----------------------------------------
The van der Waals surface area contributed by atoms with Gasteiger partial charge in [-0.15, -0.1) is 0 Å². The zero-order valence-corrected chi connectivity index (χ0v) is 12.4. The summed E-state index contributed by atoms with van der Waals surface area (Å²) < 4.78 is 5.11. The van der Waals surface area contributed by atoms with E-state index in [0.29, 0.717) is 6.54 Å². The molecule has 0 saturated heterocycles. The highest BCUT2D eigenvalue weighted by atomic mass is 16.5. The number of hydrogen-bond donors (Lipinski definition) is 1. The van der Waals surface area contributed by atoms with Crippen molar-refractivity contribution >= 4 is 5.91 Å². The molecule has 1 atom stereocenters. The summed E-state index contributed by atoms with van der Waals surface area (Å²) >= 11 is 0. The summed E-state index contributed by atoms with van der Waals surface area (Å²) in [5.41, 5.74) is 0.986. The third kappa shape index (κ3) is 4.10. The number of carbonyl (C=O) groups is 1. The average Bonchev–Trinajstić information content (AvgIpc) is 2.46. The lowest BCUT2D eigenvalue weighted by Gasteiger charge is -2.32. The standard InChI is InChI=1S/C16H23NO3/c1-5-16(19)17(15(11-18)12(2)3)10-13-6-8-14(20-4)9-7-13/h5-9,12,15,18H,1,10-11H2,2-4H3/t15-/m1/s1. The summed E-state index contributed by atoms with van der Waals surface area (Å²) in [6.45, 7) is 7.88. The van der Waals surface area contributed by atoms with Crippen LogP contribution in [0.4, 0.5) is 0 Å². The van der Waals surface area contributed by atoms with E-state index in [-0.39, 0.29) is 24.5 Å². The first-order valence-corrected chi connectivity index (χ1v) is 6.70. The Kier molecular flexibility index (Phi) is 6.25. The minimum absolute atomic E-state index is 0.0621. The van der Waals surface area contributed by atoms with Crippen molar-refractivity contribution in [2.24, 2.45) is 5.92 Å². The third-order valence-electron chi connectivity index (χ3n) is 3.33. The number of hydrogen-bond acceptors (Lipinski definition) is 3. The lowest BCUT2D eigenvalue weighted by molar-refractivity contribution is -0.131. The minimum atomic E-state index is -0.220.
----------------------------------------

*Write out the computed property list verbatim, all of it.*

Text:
The van der Waals surface area contributed by atoms with Gasteiger partial charge in [-0.15, -0.1) is 0 Å². The zero-order valence-corrected chi connectivity index (χ0v) is 12.4. The summed E-state index contributed by atoms with van der Waals surface area (Å²) < 4.78 is 5.11. The van der Waals surface area contributed by atoms with E-state index in [0.29, 0.717) is 6.54 Å². The molecule has 0 saturated heterocycles. The highest BCUT2D eigenvalue weighted by atomic mass is 16.5. The number of hydrogen-bond donors (Lipinski definition) is 1. The van der Waals surface area contributed by atoms with Crippen molar-refractivity contribution >= 4 is 5.91 Å². The molecule has 1 atom stereocenters. The summed E-state index contributed by atoms with van der Waals surface area (Å²) >= 11 is 0. The summed E-state index contributed by atoms with van der Waals surface area (Å²) in [5.41, 5.74) is 0.986. The third kappa shape index (κ3) is 4.10. The number of carbonyl (C=O) groups is 1. The average Bonchev–Trinajstić information content (AvgIpc) is 2.46. The lowest BCUT2D eigenvalue weighted by Gasteiger charge is -2.32. The standard InChI is InChI=1S/C16H23NO3/c1-5-16(19)17(15(11-18)12(2)3)10-13-6-8-14(20-4)9-7-13/h5-9,12,15,18H,1,10-11H2,2-4H3/t15-/m1/s1. The summed E-state index contributed by atoms with van der Waals surface area (Å²) in [6.45, 7) is 7.88. The van der Waals surface area contributed by atoms with Crippen LogP contribution in [0.4, 0.5) is 0 Å². The van der Waals surface area contributed by atoms with E-state index in [-0.39, 0.29) is 24.5 Å². The first-order valence-corrected chi connectivity index (χ1v) is 6.70. The Kier molecular flexibility index (Phi) is 6.25. The minimum absolute atomic E-state index is 0.0621. The van der Waals surface area contributed by atoms with Crippen molar-refractivity contribution in [2.24, 2.45) is 5.92 Å². The third-order valence-electron chi connectivity index (χ3n) is 3.33. The number of hydrogen-bond acceptors (Lipinski definition) is 3. The lowest BCUT2D eigenvalue weighted by molar-refractivity contribution is -0.131. The minimum atomic E-state index is -0.220.